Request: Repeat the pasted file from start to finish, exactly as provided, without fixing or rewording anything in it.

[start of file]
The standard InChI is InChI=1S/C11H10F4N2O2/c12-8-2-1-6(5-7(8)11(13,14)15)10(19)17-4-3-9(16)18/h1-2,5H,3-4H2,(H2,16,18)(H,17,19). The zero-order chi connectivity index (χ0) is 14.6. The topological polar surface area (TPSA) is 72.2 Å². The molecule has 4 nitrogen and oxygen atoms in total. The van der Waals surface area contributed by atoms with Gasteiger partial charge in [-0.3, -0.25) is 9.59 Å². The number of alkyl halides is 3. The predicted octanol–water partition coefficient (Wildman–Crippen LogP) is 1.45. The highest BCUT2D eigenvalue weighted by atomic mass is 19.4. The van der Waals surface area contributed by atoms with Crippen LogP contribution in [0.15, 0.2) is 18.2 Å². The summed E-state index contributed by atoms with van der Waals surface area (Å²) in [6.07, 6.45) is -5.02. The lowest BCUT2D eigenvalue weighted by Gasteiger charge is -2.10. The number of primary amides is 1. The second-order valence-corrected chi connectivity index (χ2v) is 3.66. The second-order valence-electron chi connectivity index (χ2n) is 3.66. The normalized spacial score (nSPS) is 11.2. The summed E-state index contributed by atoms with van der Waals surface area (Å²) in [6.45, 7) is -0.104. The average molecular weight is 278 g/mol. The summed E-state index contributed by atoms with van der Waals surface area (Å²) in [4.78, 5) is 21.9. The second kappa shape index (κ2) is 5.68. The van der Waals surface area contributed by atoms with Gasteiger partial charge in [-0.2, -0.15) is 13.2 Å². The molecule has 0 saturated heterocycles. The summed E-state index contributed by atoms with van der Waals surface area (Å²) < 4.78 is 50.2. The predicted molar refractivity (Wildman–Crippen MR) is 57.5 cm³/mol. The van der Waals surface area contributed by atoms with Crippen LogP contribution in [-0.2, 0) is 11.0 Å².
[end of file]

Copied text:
The standard InChI is InChI=1S/C11H10F4N2O2/c12-8-2-1-6(5-7(8)11(13,14)15)10(19)17-4-3-9(16)18/h1-2,5H,3-4H2,(H2,16,18)(H,17,19). The zero-order chi connectivity index (χ0) is 14.6. The topological polar surface area (TPSA) is 72.2 Å². The molecule has 4 nitrogen and oxygen atoms in total. The van der Waals surface area contributed by atoms with Gasteiger partial charge in [-0.3, -0.25) is 9.59 Å². The number of alkyl halides is 3. The predicted octanol–water partition coefficient (Wildman–Crippen LogP) is 1.45. The highest BCUT2D eigenvalue weighted by atomic mass is 19.4. The van der Waals surface area contributed by atoms with Crippen LogP contribution in [0.15, 0.2) is 18.2 Å². The summed E-state index contributed by atoms with van der Waals surface area (Å²) in [6.07, 6.45) is -5.02. The lowest BCUT2D eigenvalue weighted by Gasteiger charge is -2.10. The number of primary amides is 1. The second-order valence-corrected chi connectivity index (χ2v) is 3.66. The second-order valence-electron chi connectivity index (χ2n) is 3.66. The normalized spacial score (nSPS) is 11.2. The summed E-state index contributed by atoms with van der Waals surface area (Å²) in [6.45, 7) is -0.104. The average molecular weight is 278 g/mol. The summed E-state index contributed by atoms with van der Waals surface area (Å²) in [4.78, 5) is 21.9. The second kappa shape index (κ2) is 5.68. The van der Waals surface area contributed by atoms with Gasteiger partial charge in [-0.2, -0.15) is 13.2 Å². The molecule has 0 saturated heterocycles. The summed E-state index contributed by atoms with van der Waals surface area (Å²) < 4.78 is 50.2. The predicted molar refractivity (Wildman–Crippen MR) is 57.5 cm³/mol. The van der Waals surface area contributed by atoms with Crippen LogP contribution in [-0.2, 0) is 11.0 Å².